Monday Our house bears an uncanny resemblance to the Oscar ceremony as fellow teaching veterans commiserate with my partner over the problems of the school play. Move over Steven Spielberg. The technical difficulties of writing an adaptation of Scrooge with 60 parts and incorporating at least two songs by Boyzone far outweigh any minor hiccups in the filming of ET.
Then there are the backstage obstacles to resolve: the BEd course doesn't seem to include any training on lighting, sound-effects or costume design. But my partner is relieved that at least the Angel Gabriel wasn't sick down the back of Mary during the nativity play.
Tuesday Disaster has stuck - Jesus has gone missing from the manger in the school entrance hall. One child has replaced Jesus with a sheep from the stable scene, muttering something about the Lamb of God, but this is felt to be inappropriate. Several battered dolls have been handed in, but alas, no one has found Jesus yet.
Wednesday The house is awash with glitter and stringy bits of tinsel. Yet again, my soap opera viewing has been interrupted by trial runs of the dreaded Christmas cards. Every year is the same as we fumble around with wads of cotton wool, silver foil and PrittStick. The children have already made Hansel and Gretel gingerbread houses - I think this is more than enough.
Thursday I sneak into the Chris-tingle service at the cathedral, which is glowing with children clutching candle-lit oranges. I am hoping for a repeat of last year's high jinks when one of my partner's pupils showed remarkable entrepreneurial skills. Not only did he smuggle in a packet of marshmallows to see him through the lengthy service, he toasted them by the light of his candle. Other children soon realised what was going on - loud whispers of "Can I have a pink one" were heard throughout the church. My partner fought his way through the throng of children to remove the marshmallows. The boy looked crestfallen: "Sorry, there's only a white one left, and I said Clare could have that."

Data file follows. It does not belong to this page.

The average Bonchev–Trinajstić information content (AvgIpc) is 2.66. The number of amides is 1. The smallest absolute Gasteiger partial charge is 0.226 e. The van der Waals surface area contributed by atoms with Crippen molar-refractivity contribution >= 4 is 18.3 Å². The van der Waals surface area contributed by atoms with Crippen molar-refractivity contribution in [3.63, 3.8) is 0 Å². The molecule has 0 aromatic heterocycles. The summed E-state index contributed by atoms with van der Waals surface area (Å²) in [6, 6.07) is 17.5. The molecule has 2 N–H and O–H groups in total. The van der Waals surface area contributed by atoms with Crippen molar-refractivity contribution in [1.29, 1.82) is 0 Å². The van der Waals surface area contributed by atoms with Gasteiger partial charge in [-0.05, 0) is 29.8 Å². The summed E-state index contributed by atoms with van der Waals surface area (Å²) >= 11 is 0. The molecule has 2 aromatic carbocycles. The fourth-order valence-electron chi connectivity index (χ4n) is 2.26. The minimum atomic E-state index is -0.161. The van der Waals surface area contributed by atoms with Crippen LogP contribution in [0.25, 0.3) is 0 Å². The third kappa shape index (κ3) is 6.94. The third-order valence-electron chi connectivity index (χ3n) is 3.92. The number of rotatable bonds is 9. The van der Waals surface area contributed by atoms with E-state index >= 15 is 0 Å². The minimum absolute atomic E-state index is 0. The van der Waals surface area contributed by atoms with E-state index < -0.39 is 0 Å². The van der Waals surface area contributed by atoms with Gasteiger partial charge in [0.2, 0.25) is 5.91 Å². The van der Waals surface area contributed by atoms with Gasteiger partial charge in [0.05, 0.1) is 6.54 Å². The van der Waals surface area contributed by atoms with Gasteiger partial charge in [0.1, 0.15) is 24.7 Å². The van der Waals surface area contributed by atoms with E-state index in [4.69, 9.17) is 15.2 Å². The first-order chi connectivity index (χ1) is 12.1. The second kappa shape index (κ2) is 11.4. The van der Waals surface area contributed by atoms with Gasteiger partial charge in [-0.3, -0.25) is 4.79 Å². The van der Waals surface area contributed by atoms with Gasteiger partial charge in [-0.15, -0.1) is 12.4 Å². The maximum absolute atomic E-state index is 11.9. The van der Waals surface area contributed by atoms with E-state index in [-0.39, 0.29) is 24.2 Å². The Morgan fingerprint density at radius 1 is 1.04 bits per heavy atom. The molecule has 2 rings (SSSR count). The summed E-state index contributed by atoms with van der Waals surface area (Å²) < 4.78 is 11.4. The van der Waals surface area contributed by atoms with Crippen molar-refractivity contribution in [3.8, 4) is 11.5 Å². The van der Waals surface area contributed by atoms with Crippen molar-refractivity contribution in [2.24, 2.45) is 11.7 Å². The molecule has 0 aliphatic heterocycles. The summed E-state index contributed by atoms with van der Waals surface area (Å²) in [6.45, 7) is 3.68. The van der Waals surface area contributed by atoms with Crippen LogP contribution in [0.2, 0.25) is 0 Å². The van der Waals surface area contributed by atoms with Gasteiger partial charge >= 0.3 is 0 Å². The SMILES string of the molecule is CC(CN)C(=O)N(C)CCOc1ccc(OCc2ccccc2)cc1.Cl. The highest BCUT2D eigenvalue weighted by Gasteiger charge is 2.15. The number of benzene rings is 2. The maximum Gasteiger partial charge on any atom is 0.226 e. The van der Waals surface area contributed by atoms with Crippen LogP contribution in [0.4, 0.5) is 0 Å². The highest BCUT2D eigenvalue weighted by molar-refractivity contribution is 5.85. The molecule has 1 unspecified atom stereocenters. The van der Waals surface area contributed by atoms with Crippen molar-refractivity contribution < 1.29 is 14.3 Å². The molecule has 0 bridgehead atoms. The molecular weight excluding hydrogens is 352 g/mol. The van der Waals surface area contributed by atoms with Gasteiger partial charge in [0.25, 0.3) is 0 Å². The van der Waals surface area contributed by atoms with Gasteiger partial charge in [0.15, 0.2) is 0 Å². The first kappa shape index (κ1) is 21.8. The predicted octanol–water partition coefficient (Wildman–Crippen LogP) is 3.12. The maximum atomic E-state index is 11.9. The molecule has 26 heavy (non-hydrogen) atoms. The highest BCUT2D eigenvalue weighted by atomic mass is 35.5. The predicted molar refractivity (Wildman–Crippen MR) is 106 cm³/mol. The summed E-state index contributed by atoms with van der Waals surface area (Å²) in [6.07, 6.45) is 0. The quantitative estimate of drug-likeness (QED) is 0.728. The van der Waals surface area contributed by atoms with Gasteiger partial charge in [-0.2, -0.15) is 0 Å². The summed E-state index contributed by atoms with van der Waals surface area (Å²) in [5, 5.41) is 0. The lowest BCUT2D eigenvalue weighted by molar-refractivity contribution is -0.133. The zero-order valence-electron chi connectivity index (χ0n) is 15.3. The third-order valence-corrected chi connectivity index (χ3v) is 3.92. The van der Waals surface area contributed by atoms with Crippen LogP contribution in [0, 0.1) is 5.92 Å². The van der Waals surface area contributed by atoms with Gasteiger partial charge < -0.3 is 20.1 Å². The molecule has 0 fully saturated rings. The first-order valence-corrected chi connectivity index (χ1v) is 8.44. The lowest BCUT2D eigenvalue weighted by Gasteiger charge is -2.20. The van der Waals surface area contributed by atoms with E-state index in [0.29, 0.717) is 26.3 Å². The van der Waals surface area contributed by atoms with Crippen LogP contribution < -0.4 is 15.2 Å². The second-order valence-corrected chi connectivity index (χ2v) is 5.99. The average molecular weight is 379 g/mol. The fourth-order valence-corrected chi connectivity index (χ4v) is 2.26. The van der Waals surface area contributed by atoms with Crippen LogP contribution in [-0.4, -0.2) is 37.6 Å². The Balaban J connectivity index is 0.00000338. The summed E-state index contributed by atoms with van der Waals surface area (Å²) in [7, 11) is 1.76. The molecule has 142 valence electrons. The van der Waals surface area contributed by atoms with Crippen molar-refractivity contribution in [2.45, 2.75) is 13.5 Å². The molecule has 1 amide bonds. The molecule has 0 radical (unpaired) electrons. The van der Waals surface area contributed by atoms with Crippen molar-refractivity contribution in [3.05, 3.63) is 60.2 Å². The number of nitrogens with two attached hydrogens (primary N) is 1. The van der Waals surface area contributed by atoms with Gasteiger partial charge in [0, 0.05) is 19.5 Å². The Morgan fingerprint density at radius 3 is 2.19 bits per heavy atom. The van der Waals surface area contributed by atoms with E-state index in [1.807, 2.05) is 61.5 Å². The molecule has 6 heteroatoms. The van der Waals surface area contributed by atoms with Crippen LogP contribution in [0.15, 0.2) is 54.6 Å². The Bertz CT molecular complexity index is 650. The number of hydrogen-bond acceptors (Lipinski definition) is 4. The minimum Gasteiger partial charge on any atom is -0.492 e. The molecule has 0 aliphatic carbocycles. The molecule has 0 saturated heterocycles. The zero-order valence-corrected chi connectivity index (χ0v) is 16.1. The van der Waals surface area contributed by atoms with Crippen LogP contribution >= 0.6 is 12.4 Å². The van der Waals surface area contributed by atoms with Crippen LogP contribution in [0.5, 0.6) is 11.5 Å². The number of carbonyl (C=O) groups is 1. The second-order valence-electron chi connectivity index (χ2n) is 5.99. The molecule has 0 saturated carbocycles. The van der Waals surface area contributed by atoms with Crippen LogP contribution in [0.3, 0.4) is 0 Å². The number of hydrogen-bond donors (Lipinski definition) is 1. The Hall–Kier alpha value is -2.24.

Friday The end of term. My partner returns home with a sack of presents from grateful children. Not all of them are intact - a lovingly rewrapped chocolate orange has one of its segments missing.
I am also rewarded for my support and patience throughout the term, although I'm not sure that a sticker with "I've Worked Hard Today" is much consolation.
Emma Howell lives in Oxford